[News-Press] American pride, with asides
By Josef Woodward, News-Press Correspondent
It comes as no surprise or deviation from the central theme of last weekend’s all-American Santa Barbara Symphony program at The Granada that the conductor, our beloved Nir Kabaretti, is an Israeli who lives much of the time in Italy, or that the piano soloist, the commanding Xiayin Wang, is a New Yorker by way of a rigorous musical upbringing in her native China. America is nothing if not the proverbial melting pot landscape, and multi-cultural energies and input impact its classical musical life as much as any other facet of society, if not moreso.
Cultural symbiosis and historical cross-stitching, in fact, were also embedded in the musical element itself. The work affording Ms. Wang her tour de force spotlight on the concert, George Gershwin’s fabulous and clearly jazz-flavored Concerto in F for Piano and Orchestra, was a follow-up to his cherished “Rhapsody in Blue,” and like the earlier model, tilts toward European vocabulary while proudly showcasing American musical airs. Likewise, the energetic bravado and lyrical gusts of Leonard Bernstein’s “Symphonic Dances from ‘West Side Story’ ” taps into jazz, Broadway, and Euro-centricities of scoring.
Adding a glow to the event, this all-around inspiring concert opened with that inherently progressive note, the sound of a world premiere unfolding. In honor of the Santa Barbara Symphony’s 60th anniversary season that’s under way, composer Jonathan Leshnoff was commissioned to write an orchestral work to highlight the milestone. His resulting four-movement, 20-minute “Concerto Grosso in the Baroque Style” is a bright and lovely piece, rising to an occasion of its own expressive terms while succeeding in giving the orchestra a hearty, accessible performance forum.
Musically, the affable and tonal contemporary language isn’t so much in the Baroque style as the form itself, designed to feature a diverse cast of instrumental characters, movement by movement. And so, with the well-known Bach’s “Brandenburg Concertos,” different instruments assume the solo spot, from the twin violins in the muscular first movement to the slow second movement, with cello, horn, trombone and trumpet on the front line.
Winds take over in the third movement, in a more active, kinetic scoring across the soloists.
Finally, in the finale, all the soloists resumed their positions in the ranks of the orchestra, now integrated into the ensemble mesh, but with solo spots spread out amongst them. The final movement bustles along in a lively manner, yet ends on a surprising crisp chord with a suspended air. Solidly conceived and wonderfully played here, Mr. Leshnoff’s new orchestral invention is a charmer worth repeated hearings.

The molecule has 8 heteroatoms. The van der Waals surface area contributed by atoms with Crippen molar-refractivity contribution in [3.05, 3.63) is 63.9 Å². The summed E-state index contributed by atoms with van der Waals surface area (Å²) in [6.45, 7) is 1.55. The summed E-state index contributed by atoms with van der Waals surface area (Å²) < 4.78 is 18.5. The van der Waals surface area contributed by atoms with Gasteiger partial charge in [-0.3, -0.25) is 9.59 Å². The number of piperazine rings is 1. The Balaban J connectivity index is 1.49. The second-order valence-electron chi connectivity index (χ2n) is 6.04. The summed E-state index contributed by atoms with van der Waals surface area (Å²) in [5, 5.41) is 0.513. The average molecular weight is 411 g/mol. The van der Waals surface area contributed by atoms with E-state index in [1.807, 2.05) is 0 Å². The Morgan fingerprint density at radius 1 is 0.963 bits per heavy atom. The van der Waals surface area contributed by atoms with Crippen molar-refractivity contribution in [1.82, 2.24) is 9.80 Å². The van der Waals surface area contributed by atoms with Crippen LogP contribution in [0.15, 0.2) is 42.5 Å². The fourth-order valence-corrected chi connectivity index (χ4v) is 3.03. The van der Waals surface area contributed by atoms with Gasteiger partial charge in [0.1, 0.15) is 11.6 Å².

On this program, the Santa Barbara Symphony had its share of impressive stage and face time, continuing with Bernstein’s overture-like condensation of themes, rhythms and attitudes from “West Side Story.” Heard in this form, without vocalists or theatrical trappings to get “in the way,” we can duly sink into and be bandied about by the power of the purely musical invention of the composer’s thinking. Mr. Kabaretti led the orchestra with a driving force and dynamic sensitivity, to suit the landscape.
In this piece, intricate syncopations in the scoring and bold jazz moves, as well as finger-snapping moments and an actual swinging drum kit section at the end, reminds us that we’re not in the Euro-Baroque zone anymore. For all its swagger and cerebral intensity, the piece boasts introspective beauty, as well, in the gorgeous ballads “There’s a Place For Us” and “Maria,” and the disarming solo flute passage separating a sweaty feverish section from its peaceful idyll to conclude.
Having heard this orchestra deliver a fine performance of “Rhapsody in Blue” in last year’s all-American program, with pianist Terrence Wilson at the keys, the experience of hearing this fine and Gershwin-sensitive pianist dig into the pianist-composer’s next Concerto in the same room had an evolutionary relevance. As it happens, Ms. Wang has been dealing with Gershwin, directly and otherwise, through performances such as this concerto and the “Variations on ‘Someone to Watch Over Me’ ” from her recent recording of music by the late American composer Earl Wild.
At The Granada, we quickly sensed her firm understanding of this music, from the first moments of her solo part in the Concerto in F, with its tolling low note leading into flowing pianistic lines and varying degrees of jazz think. She brings a dynamic and charismatic approach to the score, and intertwines with the orchestra in properly sympathetic, Gershwin-designed ways. A sassy bluesy feel sneaks into the slower second movement, with a colorful trumpet solo striking a note of comparison with another recent visitor to the Granada stage, Wynton Marsalis. It is uptempo time again in the splashy final movement, and Ms. Wang issued forth swirling fistfuls of notes at the piano, in warm dialogue with the orchestra.
At concert’s end, the verdict: American “concert music” is not a bad or second-best place at all. This symphony’s habit of devoting one of its season’s concerts to music from these United States is a habit worth nurturing into the future.
Returning for a pair of apt solo piano encores, the winning Ms. Wang offered up a short rendition of Gershwin’s “I’ve Got Rhythm” — the song that launched a thousand jazz tunes based on its “Rhythm” changes — and then a rippling Chinese piece. She wears her globalist cultural cred well, with echoes of New York, Shanghai and other spots on the expanding universe of musical references between cultures. Very all-American of her.